Wade, horizontal

Wade, horizontal

In the first image, he’s being crowded. There’s tension there, but it’s the not-so-good type. He’s looking off the edge of the photo, and there’s almost no room for him to move.

In the second image, his gaze has a direction to go in. You can imagine D-Wade feinting to the left, or pulling back to the right. There’s tension, but it’s the kind of tension that comes from what I think of as potential motion.

That’s the good kind of tension, the kind that exudes an energetic vibe. Horizontally, you get it. Vertically, not so much.

2. Context and room

Take this image from a Dior ad. In the vertical, you see the model, you can see that she’s in a car.

Dior ad, vertical

Dior ad, vertical

Switch that out to the horizontal, and… what changed?

Dior ad, horizontal

Dior ad, horizontal

She’s still in the same car. She’s still in the same position. Nothing’s changed, except the space you can see in the photo.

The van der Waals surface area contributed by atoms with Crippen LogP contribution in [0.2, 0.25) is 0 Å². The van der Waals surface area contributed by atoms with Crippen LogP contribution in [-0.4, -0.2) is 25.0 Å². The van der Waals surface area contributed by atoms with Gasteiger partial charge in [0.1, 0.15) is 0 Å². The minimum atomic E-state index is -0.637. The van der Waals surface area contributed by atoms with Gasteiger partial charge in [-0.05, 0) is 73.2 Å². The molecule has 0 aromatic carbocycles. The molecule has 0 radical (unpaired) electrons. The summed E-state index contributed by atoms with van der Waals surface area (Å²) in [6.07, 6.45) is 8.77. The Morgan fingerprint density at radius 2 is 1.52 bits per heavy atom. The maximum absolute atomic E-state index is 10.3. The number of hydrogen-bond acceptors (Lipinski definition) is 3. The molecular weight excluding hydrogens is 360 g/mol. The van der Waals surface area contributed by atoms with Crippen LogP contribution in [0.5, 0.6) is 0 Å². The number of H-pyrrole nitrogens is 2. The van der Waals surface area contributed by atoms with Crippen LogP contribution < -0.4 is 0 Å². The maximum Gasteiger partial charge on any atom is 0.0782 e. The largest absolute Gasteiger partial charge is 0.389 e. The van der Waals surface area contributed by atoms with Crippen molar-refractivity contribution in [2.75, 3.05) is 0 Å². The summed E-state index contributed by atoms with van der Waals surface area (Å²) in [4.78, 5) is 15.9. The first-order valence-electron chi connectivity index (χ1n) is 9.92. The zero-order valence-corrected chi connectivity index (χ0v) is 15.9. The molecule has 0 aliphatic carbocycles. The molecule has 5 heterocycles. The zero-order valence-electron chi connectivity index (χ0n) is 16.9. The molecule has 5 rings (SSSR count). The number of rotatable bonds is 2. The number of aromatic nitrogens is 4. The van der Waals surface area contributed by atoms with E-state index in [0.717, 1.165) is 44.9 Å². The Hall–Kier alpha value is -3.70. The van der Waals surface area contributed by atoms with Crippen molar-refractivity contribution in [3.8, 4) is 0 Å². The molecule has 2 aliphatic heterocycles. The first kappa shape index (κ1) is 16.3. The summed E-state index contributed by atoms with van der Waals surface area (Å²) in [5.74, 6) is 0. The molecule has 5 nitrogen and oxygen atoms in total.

I argue this: in the horizontal, she seem more comfortable. Less cramped. She’s got room to move, room to shift.

That room is what makes the horizontal image seem more luxurious than the vertical. I look at that vertical, and I think, “Yeah, she’s in a car. It’s probably a nice car.” The horizontal image, however, changes that to “Oh yeah, she’s definitely in a nice car. Look at how she’s chilling in that seat, look at all that room.”

Context is another reason why I’m digging horizontal images more. This ad from Longchamp Paris is an excellent example. The vertical focuses on the model and the bag, which is fine. she’s at edge of the frame, an elbow cut off. Nice image, but again, all I can see is that she’s on a motorcycle on a country road.

Longchamp ad, vertical

Longchamp ad, vertical

Cue the horizontal. Now it’s a whole new story.

Longchamp ad, horizontal

Longchamp ad, horizontal